Hunter Jett Lawrence fans
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ANAHEIM, California – Hunter and Jett Lawrence are two of the most popular riders on the Monster Energy Supercross circuit, with fan bases that established and grew immediately when they came to America to ride for HRC Honda. Connecting with those fans came naturally for the charming Australian brothers, but it has not come without cost.

“It’s cool they’re there and it’s one of the things we try to do is give the fan that interaction,” Hunter told NBC Sports during Supercross Media Sessions ahead of the 2023 season. “It’s why we do ride days, meet-and-greets, press conferences  – all that stuff, because it’s exciting for them. We are trying to bridge the gap so they get personal interaction. Because that’s all they’re after. It’s all about getting that fan to think, ‘I know that guy. I didn’t meet him, but I get him. I get his humor.’ ”

There is no artifice in either brother. Their fan appeal is directly attributable to who they are at their core. And it’s that very genuineness that has throngs of fans standing outside their hauler, waiting for just a moment of their time.

“It’s about being yourself – talking to people,” Hunter said. “It’s not like I turn it on or turn it off; it’s just about being yourself. This is who we are, this is who you get and this is how it will be. You can’t portray something you’re not. If you keep saying you’re an orange, but apples keep popping out, it’s only a matter of time [until they figure it out].”

The key word is ‘throngs’, however. One person wanting just a few moments of time is incidental. Dozens are an entirely different matter.

“It’s tough in Supercross because it’s such a long day,” Hunter said. “The recovery side of it’s tough to do everything. We get stuck outside the grid; we can’t be there for like 10 minutes. We’re stuck there for like an hour. It gets overwhelming at times.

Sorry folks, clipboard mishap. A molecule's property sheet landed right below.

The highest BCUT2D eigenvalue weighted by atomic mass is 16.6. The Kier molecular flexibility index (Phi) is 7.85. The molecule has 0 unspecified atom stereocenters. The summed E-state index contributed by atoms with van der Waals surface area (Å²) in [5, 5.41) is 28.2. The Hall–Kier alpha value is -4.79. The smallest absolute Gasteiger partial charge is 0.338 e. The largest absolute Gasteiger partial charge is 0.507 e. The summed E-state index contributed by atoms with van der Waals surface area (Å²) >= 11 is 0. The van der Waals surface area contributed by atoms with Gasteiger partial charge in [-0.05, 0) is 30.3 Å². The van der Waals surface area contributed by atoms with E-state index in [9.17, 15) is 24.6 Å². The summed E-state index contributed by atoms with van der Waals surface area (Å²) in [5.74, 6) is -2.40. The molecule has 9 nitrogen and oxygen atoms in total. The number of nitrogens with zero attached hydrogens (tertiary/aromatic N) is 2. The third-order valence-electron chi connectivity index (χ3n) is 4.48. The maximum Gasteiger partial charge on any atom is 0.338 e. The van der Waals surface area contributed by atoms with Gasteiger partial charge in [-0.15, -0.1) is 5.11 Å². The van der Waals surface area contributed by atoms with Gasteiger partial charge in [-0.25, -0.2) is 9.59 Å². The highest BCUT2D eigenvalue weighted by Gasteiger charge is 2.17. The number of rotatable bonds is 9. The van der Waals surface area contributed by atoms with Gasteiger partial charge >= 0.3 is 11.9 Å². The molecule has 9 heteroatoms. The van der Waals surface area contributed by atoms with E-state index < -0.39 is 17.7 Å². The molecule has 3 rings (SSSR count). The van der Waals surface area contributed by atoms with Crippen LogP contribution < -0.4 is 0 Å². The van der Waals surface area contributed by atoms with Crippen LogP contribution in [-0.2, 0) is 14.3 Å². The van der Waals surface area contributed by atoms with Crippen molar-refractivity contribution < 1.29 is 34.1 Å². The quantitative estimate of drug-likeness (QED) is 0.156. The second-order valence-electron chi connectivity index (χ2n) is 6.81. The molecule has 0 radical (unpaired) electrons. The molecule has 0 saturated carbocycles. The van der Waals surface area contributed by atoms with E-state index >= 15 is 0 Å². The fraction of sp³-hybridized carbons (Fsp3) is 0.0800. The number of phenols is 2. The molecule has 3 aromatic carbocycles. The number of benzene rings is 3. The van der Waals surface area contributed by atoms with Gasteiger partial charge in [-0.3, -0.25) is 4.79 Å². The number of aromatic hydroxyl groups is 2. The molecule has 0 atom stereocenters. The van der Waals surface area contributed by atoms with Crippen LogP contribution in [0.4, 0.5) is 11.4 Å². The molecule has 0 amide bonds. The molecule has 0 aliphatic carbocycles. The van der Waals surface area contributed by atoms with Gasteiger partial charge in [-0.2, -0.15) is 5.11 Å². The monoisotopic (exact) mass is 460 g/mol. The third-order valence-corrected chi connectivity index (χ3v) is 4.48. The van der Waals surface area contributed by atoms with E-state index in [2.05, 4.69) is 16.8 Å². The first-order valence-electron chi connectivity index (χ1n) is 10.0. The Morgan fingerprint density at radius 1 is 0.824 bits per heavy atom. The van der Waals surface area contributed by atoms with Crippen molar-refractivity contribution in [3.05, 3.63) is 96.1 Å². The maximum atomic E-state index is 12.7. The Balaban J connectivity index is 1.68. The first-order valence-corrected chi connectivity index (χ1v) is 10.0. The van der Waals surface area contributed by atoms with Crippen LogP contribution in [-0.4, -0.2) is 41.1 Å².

“You feel bad because you want to sign everything, but you’re still here for a job. Every race day is like that. We do the best we can, but there are so many people who wait out front. They’re screaming for you. Even when we’re coming off the sessions, they’re already yelling before you put your bike on the stands. You don’t even get time to take you helmet off.”

It can be a double-edged sword. Personality is only one part of the equation. A much bigger part of the brothers’ fan appeal comes because of their success. Hunter finished second in the last two Supercross 250 West title battles and third in the past two Lucas Oil Pro Motocross Championships.

Jett won the last three titles he competed for, including last year’s 250 East Supercross Championship and the last two Motocross contests.

“I think they expect me to have nothing else to do on a Saturday and that I have unlimited energy,” Jett said. “But, I’m trying to recover for the next race.”

It’s a matter of timing. Jett has gained a reputation last year for handing out hundreds of donuts before the races during Red Bull fan appreciation sessions. And after the race, once the business at hand has been settled, Jett is equally available to the fans.

“After the race it’s fine; I’ll stay behind.” Jett said. “My job is done on the racing side of things, but until that last moto is done, my main thing is dirt bikes. The fans come along with it. The fans are part of the job, but main job at hand is the racing side of things. After the race, I’ll stay there for an hour or so. It’s a lot calmer.”